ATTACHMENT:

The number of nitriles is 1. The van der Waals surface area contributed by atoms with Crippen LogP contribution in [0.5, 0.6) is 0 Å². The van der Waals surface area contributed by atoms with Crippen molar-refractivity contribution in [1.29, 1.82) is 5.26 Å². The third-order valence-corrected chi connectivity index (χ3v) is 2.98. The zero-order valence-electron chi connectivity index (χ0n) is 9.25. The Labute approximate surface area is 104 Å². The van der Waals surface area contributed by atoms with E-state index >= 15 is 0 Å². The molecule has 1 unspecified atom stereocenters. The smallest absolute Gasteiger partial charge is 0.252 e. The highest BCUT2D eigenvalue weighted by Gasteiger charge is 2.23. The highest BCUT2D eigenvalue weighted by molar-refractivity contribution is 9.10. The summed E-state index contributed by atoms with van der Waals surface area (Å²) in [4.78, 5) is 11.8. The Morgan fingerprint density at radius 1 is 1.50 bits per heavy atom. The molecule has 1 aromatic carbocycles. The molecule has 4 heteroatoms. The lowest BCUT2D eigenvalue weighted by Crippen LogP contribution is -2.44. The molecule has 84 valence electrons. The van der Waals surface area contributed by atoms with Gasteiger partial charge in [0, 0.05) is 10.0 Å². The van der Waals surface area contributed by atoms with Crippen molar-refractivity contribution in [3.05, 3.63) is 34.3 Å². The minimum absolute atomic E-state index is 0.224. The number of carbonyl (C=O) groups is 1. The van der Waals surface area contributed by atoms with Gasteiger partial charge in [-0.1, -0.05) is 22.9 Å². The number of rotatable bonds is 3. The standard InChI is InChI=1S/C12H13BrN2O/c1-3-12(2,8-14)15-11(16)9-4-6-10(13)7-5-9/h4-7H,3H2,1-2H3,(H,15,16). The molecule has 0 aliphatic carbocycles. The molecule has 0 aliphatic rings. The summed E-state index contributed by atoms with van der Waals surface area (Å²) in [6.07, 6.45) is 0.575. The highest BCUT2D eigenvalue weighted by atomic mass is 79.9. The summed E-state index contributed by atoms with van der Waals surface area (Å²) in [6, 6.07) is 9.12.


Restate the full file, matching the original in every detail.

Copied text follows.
The number of nitriles is 1. The van der Waals surface area contributed by atoms with Crippen LogP contribution in [0.5, 0.6) is 0 Å². The van der Waals surface area contributed by atoms with Crippen molar-refractivity contribution in [1.29, 1.82) is 5.26 Å². The third-order valence-corrected chi connectivity index (χ3v) is 2.98. The zero-order valence-electron chi connectivity index (χ0n) is 9.25. The Labute approximate surface area is 104 Å². The van der Waals surface area contributed by atoms with E-state index >= 15 is 0 Å². The molecule has 1 unspecified atom stereocenters. The smallest absolute Gasteiger partial charge is 0.252 e. The highest BCUT2D eigenvalue weighted by Gasteiger charge is 2.23. The highest BCUT2D eigenvalue weighted by molar-refractivity contribution is 9.10. The summed E-state index contributed by atoms with van der Waals surface area (Å²) in [4.78, 5) is 11.8. The Morgan fingerprint density at radius 1 is 1.50 bits per heavy atom. The molecule has 1 aromatic carbocycles. The molecule has 4 heteroatoms. The lowest BCUT2D eigenvalue weighted by Crippen LogP contribution is -2.44. The molecule has 84 valence electrons. The van der Waals surface area contributed by atoms with Gasteiger partial charge in [0, 0.05) is 10.0 Å². The van der Waals surface area contributed by atoms with Crippen molar-refractivity contribution in [3.05, 3.63) is 34.3 Å². The minimum absolute atomic E-state index is 0.224. The number of carbonyl (C=O) groups is 1. The van der Waals surface area contributed by atoms with Gasteiger partial charge in [-0.1, -0.05) is 22.9 Å². The number of rotatable bonds is 3. The standard InChI is InChI=1S/C12H13BrN2O/c1-3-12(2,8-14)15-11(16)9-4-6-10(13)7-5-9/h4-7H,3H2,1-2H3,(H,15,16). The molecule has 0 aliphatic carbocycles. The molecule has 0 aliphatic rings. The summed E-state index contributed by atoms with van der Waals surface area (Å²) in [6.07, 6.45) is 0.575. The highest BCUT2D eigenvalue weighted by atomic mass is 79.9. The summed E-state index contributed by atoms with van der Waals surface area (Å²) in [6, 6.07) is 9.12.